“Part One: Mrs. Stoddard” takes its subtitle from her frequent byline “Mrs. R.H. Stoddard”. She was well over thirty when she began writing seriously, and at first wrote poetry in the shadow of her husband—who today is universally regarded as the lesser writer. Prose became a way for her to assert her independent voice. The distinctive quality of her novels was recognized by reviewers, but she was considered difficult and never won over a wide readership. In many ways, Stoddard embraced Victorian values, including the centrality of marriage. But her interest as a writer in marriage lies in the constraints it places on women and their self-fulfillment, and her ostensibly happy endings require the wife to submit to compromises.

The featured story is “The Prescription,” read by Lauren Robert. For its time, “The Prescription” (1864) was a frank depiction of domestic abuse by a domineering husband. Though listeners today are likely to find the ending unsatisfying, the first-person narrator finds a gateway for the emergence of an independent self through writing a diary.

The episode includes an excerpt from Stoddard’s own diary and two letters read by Sarah Torbeck, and two poems read by Erin Livingston. Heather Perry hosts, and executive producer Joe Crawford is guest announcer.

Special music comes from the Piano Quintet in F Minor of Johannes Brahms, written in the same year as “The Prescription” and published in 1865. The quintet was performed by Jorja Fleezanis, Wu Han, Ian Swensen, Ralph Kirshbaum, and Cynthia Phelps, and was recorded live at the Music@Menlo chamber music festival in 2005. The Books Unbound theme is by The Impossible Shapes.

“Elizabeth Stoddard and the 1860s, Part One: Mrs. Stoddard” was produced, written and edited by Cynthia Wolfe, with production assistance from Heather Perry, Sarah Torbeck, and Jack Hanek.

“He’s Not Unusual” – Church Massacre Suspect Dyllan Roof and Institutionalized Racism

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Interchange host Doug Storm spoke yesterday with Amrita Myers, an Associate Professor of History and Gender Studies at Indiana University and author of Forging Freedom: Black Women and the Pursuit of Liberty in Antebellum Charleston. Myers spoke about institutionalized racism, extreme right-wing organizations and other elements of context for the June 17th murder of nine people in the oldest Black church south of Baltimore, Emanuel African Methodist Episcopal Church.

A more full version of this conversation will be featured on Interchange on Tuesday, June 23 at 6 p.m., in an episode about the “significant insignificance” of Juneteenth, a historical date commemorating the ending of slavery in the United States.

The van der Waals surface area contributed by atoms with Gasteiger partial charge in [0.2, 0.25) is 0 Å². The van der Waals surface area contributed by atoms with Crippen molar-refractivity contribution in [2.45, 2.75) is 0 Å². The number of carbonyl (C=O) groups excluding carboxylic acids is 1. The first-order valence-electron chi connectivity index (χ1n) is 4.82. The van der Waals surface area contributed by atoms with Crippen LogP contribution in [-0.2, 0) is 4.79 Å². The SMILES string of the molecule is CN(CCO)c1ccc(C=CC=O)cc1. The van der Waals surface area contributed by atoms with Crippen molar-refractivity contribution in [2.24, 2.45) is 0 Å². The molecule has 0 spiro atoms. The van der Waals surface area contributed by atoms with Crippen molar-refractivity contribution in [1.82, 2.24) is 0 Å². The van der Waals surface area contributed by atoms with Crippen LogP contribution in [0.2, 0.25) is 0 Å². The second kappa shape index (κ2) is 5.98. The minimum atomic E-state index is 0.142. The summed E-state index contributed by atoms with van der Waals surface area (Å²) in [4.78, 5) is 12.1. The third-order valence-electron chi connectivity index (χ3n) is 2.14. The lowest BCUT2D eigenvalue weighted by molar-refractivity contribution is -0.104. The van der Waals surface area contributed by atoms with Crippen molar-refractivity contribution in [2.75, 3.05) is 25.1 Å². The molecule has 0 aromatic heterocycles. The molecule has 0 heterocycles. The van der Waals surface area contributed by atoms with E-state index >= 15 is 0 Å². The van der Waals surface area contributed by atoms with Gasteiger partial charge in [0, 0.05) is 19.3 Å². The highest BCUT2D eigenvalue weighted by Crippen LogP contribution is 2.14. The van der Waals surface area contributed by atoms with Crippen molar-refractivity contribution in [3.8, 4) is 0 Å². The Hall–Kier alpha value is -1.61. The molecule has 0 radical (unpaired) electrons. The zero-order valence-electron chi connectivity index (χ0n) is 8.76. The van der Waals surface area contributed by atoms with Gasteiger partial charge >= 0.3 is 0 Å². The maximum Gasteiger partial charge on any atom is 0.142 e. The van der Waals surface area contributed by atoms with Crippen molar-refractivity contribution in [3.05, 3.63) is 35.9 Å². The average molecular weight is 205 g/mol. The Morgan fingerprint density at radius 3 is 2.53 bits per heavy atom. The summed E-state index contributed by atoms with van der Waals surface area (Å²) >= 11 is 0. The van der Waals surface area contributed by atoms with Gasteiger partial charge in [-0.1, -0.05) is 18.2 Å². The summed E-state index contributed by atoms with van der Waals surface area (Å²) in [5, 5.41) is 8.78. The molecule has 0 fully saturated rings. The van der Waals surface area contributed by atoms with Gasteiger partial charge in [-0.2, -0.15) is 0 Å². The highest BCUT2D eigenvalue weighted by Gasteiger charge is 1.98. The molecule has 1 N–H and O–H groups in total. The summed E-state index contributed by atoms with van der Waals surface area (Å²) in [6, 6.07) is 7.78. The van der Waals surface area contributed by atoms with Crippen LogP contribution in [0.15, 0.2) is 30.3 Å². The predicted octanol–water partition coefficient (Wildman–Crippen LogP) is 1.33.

Interchange – Framing the Self: Conversations on Photography and Autobiography

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Tonight’s Interchange brings together two episodes that first aired on WFHB’s The Custom House in the summer of 2013. Part One, “Writing on Pictures,” is a discussion with photographer Jeffrey Wolin about how he integrates the written word into his portraits to make stories that are both deeply personal and broadly cultural. Part Two, “Hark! Who Goes There?,” features a conversation with John Eakin about writing autobiography and the way the self is something of an ongoing fiction.

Part One: Writing on Pictures

Jeffrey Wolin mixes the word with the image to produce portraits that seem to stand as much as social and cultural commentary as they do Art, and appear to turn the very subject of that portrait into commentary as well. Wolin’s recent books consist of portrait series that included Holocaust survivors (Written in Memory: Portraits of the Holocaust) and Vietnam War Veterans (Inconvenient Stories). He’s currently working on a series of portraits depicting Bloomington, Indiana residents from a section of the town called Pigeon Hill across a twenty-year span.

Wolin’s Pigeon Hill project was highlighted recently in the online magazine Slate in a post titled,
What 20 Years Have Done to the People of This Small Indiana Community

“It’s endlessly fascinating to see what happens to us over time,” he said, noting that a full generation had passed since he first took the portraits. “Speaking about our memories is a creative process that changes and morphs all the time. That isn’t to say they aren’t truthful. Sometimes your memory becomes clearer after some time as well.”

Part Two, Hark! Who Goes There?